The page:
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Why Jean Meslier matters
18.06.2021 Max Fawcett
Jean Meslier Jean Meslier

You’ve probably heard the aphorism about freedom coming only when the last priest’s entrails are used to strangle the last king. If you’re particularly familiar with it, you might think that it was written by a French Enlightenment-era philosopher named Denis Diderot. You’d be wrong, but it’s far from the only time that history has failed to properly record the contributions of its real author, which in this instance was a 17th century Catholic priest named Jean Meslier who is perhaps the most overlooked and misunderstood intellectual figure in modern history.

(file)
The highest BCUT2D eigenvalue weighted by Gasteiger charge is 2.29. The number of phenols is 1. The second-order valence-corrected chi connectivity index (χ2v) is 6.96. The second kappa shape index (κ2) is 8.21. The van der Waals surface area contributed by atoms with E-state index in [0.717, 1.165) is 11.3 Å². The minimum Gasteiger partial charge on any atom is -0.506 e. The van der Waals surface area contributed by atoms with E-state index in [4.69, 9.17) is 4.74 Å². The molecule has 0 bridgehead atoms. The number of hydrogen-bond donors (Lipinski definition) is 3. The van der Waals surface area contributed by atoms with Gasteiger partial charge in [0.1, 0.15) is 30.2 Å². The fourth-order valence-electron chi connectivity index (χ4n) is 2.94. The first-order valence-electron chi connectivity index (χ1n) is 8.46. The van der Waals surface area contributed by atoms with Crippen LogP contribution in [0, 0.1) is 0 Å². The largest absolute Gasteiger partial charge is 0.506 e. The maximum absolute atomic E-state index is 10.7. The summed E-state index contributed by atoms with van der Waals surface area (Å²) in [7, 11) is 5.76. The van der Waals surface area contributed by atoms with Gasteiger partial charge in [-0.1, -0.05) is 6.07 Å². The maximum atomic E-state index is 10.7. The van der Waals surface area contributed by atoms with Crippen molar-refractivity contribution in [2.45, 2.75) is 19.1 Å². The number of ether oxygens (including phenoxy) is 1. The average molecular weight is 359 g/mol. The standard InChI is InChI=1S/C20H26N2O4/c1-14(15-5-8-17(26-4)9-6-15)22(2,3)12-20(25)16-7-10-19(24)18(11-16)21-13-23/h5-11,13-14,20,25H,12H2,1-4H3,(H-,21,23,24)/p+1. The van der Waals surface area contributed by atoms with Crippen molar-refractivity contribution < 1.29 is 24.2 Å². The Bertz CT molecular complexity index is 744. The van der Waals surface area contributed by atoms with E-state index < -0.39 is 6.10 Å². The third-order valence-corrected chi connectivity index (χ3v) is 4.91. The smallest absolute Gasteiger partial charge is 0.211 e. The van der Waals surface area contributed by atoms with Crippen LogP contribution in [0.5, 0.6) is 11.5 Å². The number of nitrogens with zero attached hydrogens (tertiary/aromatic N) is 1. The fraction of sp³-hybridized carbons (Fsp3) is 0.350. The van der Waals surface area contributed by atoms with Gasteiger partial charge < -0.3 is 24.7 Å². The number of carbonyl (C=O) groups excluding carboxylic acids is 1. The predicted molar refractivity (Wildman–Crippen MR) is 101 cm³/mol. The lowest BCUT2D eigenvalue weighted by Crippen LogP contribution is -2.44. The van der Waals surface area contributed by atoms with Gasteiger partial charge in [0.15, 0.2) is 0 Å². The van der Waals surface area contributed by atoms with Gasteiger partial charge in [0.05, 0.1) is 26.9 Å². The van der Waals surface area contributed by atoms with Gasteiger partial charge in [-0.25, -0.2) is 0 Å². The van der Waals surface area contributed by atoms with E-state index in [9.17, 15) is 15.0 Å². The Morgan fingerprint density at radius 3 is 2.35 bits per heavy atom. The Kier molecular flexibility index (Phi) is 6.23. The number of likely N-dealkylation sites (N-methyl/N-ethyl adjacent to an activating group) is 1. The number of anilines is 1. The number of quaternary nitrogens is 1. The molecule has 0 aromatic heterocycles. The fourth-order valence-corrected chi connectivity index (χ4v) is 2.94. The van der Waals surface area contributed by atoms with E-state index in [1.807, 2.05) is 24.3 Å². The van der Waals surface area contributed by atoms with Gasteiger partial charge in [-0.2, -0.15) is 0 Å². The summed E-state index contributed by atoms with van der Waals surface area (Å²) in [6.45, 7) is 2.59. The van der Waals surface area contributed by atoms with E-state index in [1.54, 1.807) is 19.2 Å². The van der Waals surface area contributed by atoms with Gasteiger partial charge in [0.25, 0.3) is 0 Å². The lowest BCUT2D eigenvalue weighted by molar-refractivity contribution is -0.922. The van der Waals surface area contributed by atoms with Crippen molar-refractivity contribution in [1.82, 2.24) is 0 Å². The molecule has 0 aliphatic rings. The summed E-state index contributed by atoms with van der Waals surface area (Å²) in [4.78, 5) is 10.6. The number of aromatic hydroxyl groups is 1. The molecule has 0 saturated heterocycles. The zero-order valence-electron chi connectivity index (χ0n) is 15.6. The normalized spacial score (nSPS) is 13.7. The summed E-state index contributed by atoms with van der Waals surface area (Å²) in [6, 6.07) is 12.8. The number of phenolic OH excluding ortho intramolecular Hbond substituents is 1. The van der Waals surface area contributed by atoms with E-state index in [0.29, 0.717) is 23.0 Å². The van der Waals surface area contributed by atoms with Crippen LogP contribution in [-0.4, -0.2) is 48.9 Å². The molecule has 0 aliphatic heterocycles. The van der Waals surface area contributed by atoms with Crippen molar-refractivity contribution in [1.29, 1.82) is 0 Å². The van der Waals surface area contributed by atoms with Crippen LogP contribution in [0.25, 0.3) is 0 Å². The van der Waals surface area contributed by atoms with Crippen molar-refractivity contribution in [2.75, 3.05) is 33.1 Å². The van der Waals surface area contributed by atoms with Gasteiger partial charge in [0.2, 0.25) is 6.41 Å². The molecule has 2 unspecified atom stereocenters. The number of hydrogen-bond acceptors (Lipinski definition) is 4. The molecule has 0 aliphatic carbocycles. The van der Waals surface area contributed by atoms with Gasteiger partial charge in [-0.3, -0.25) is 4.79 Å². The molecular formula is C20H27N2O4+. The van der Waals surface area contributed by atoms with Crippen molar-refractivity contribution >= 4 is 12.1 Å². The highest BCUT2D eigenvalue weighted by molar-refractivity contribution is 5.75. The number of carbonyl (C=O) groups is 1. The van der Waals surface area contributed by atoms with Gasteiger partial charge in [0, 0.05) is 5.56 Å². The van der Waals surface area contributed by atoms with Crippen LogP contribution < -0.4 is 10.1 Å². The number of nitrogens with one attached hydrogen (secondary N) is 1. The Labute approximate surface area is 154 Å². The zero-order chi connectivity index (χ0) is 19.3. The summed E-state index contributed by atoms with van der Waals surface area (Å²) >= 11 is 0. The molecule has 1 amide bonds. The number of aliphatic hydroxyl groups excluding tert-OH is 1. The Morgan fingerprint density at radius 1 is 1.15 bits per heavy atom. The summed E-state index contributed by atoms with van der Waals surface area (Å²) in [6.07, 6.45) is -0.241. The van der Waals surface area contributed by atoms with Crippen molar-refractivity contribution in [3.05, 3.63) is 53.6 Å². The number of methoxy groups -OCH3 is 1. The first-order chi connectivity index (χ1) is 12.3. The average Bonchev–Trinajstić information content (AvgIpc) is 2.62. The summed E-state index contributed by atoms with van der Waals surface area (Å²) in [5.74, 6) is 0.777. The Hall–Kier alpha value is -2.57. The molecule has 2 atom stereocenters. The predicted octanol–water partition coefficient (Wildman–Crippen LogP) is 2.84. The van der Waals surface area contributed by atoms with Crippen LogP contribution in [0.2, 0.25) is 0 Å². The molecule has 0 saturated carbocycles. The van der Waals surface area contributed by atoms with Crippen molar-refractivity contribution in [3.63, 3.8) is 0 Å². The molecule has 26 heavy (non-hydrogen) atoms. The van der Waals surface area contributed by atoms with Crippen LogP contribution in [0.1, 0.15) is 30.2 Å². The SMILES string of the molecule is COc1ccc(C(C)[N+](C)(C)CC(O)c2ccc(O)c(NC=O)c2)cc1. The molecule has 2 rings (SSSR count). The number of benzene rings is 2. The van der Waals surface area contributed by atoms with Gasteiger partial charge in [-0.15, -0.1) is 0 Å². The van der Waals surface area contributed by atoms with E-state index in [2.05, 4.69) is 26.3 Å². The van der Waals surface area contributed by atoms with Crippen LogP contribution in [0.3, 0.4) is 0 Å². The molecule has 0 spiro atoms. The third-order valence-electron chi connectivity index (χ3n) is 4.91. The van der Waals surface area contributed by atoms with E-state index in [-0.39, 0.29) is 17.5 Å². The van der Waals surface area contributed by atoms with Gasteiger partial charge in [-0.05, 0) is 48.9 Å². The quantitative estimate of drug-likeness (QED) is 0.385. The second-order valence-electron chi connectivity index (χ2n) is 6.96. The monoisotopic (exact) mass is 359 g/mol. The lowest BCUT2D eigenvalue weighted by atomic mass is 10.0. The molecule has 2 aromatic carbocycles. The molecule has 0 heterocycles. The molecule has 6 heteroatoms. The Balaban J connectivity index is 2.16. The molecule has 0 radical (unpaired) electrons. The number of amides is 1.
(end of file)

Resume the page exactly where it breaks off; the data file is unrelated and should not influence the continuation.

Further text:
Meslier is barely a footnote to that history today, but he deserves better than that. As British journalist Colin Brewer wrote in a 2007 article in the New Humanist, “Meslier was arguably the first to put his name to an incontrovertibly atheist document.” What makes that document even more interesting, and the cultural obscurity of its author all the more confounding, is the fact that Meslier spent most of his life serving as a Catholic priest.
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